Queen-of-the-Hill Rules in the House of Representatives

Queen-of-the-Hill Rules in the
House of Representatives
Megan Suzanne Lynch
Analyst on the Congress and Legislative Process
Government and Finance Division
Special Rules and the Amending Process
A special rule is a House resolution intended to regulate floor consideration of a
specific legislative measure named in the resolution. When adopted by the House, the
requirements prescribed by a special rule can supersede the standing rules of the House
(as well as rulemaking provisions in statutes such as the Congressional Budget Act), but
only in application to the measure named. Special rules serve two key functions: (1) to
enable the House to consider a specified measure, and (2) to establish terms for
considering it, including any modifications of the amending process. This report concerns
one specific set of modifications commonly referred to as a “queen-of-the-hill” rule.
The amending process normally does not allow for amendments that would amend
text that has already been amended. As a result, once a substitute for the full text of a
measure has been adopted, no further amendments are in order, since any would constitute
attempts to re-amend amended text. However, special rules occasionally provide that an
amendment be in order “notwithstanding the adoption of a previous amendment.” Such
a structure can be used to afford the House the opportunity to vote in succession on each
of several competing alternatives for the same text. For more information on legislative
process, see [http://www.crs.gov/products/guides/guidehome.shtml].
Typically, when a queen-of-the-hill structure has been used, any substitutes made in
order are not themselves subject to further amendment. In some instances, however, such
as with the H.Res. 442 (for considering H.R. 2183, the campaign finance reform bill in
the 105th Congress), amendments in the nature of substitutes to a bill that are made in
order as part of a queen-of-the-hill structure may be subject to amendment as well.
King-of-the-Hill: Predecessor to Queen-of-the-Hill
Beginning in 1981, the House Rules Committee developed a standard form for
special rules that would provide a structure for the House to consider a series of
alternative amendments to the same text. These rules were called king-of-the-hill rules
because they provided that, if more than one alternative were adopted, the last one that
secured a majority vote would be the one considered as finally adopted. Initially, king-of-
the-hill rules were used infrequently (only three times in the 97th Congress and twice in

nature of a substitute for the concurrent resolution on the budget. However, over time,
king-of-the-hill rules came to be used somewhat more frequently (peaking at 19 king-of-st
the-hill structures in 15 special rules in the 101 Congress, out of a total of 115 special
rules adopted for the consideration of bills and resolutions), and for a wider variety of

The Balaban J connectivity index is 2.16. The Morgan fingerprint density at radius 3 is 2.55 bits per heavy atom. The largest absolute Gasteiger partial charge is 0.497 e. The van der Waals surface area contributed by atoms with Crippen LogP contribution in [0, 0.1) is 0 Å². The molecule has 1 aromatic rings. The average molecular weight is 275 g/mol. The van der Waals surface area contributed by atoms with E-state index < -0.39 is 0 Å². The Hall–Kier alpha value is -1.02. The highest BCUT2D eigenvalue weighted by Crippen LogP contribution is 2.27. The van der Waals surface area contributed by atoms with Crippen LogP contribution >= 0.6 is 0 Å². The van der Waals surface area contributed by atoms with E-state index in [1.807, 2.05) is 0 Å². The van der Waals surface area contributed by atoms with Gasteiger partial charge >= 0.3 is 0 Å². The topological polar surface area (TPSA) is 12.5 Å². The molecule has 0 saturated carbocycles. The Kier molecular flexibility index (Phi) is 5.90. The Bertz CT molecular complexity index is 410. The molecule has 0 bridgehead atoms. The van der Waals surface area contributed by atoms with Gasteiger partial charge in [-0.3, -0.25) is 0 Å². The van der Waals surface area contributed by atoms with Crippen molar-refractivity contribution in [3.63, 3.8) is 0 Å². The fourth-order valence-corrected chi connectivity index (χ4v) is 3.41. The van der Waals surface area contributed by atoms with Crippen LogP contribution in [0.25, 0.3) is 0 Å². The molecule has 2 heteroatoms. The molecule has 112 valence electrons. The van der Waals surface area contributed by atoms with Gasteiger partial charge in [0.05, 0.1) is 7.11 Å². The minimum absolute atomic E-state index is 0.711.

measures. Special rules could also incorporate one or more king-of-the-hill structures for
considering alternatives for a portions of a measure, such as a single title or section. Forth
example, H.Res. 435 and H.Res. 436 (100 Congress) incorporated 10 separate king-of-
the-hill structures for considering alternatives to different provisions in H.R. 4264 (the
Department of Defense authorization). In all, between 1981 and 1994, 88 king-of-the-hill
structures were provided in 63 special rules.1 Because king-of-the-hill rules provided that
only the last alternative to secure a majority vote would be considered as adopted, the
perception developed that the order in which amendments could be offered had a
significant effect on outcomes. However, more than one alternative was adopted in only
a small number of instances (in 81 of the 88 king-of-the-hill structures identified, one or2
none of the alternatives were adopted).
Beginning in 1995, the Rules Committee has occasionally used a modified form for
special rules allowing multiple alternatives to be voted on regardless of the results of any
previous votes. In this modification, if more than one alternative obtains a majority, the
one that is considered as finally adopted is the one that receives the greatest number of
votes. These rules have been termed queen-of-the-hill or “most votes wins” rules. In all
other respects, the queen-of-the-hill structure works in the same manner as its
predecessor. The Rules Committee has reported queen-of-the-hill rules infrequently; onththth
three occasions in the 104 Congress, twice in the 105 Congress, and once in the 107
Congress. No queen-of-the-hill rules have been reported since the 107th Congress.
Table 1. Queen-of-the-Hill Rules
CongressSpecialRuleMeasureNumber ofAlternatives
104thH.Res. 44H.J.Res. 1 (Balanced Budget Constitutional Amendment)6a
104thH.Res. 116H.J.Res. 73 (Term Limits Constitutional Amendment)4
104thH.Res. 119H.R. 4 (Personal Responsibility Act of 1995)3
105thH.Res. 47H.J.Res. 2 (Term Limits Constitutional Amendment)11
105thH.Res. 442H.R. 2183 (Campaign Finance Reform)11
107thH.Res. 344H.R. 2356 (Campaign Finance Reform)3
a. Two alternatives adopted. For all other cases shown in this table, one or none of the alternatives was adopted.

1 One additional king-of-the-hill rule was adopted in the 103rd Congress, but the measure made
in order was not considered by the House. In some cases, although a special rule allowed for a
king-of-the-hill structure, one or more of the alternatives made in order were not offered.
2 In two of these cases the last alternative adopted was also the one that received the most votes.
In one other instance, a motion to recommit allowed for amendment language, which had been
adopted and superseded under a king-of-the-hill provision, to be readopted.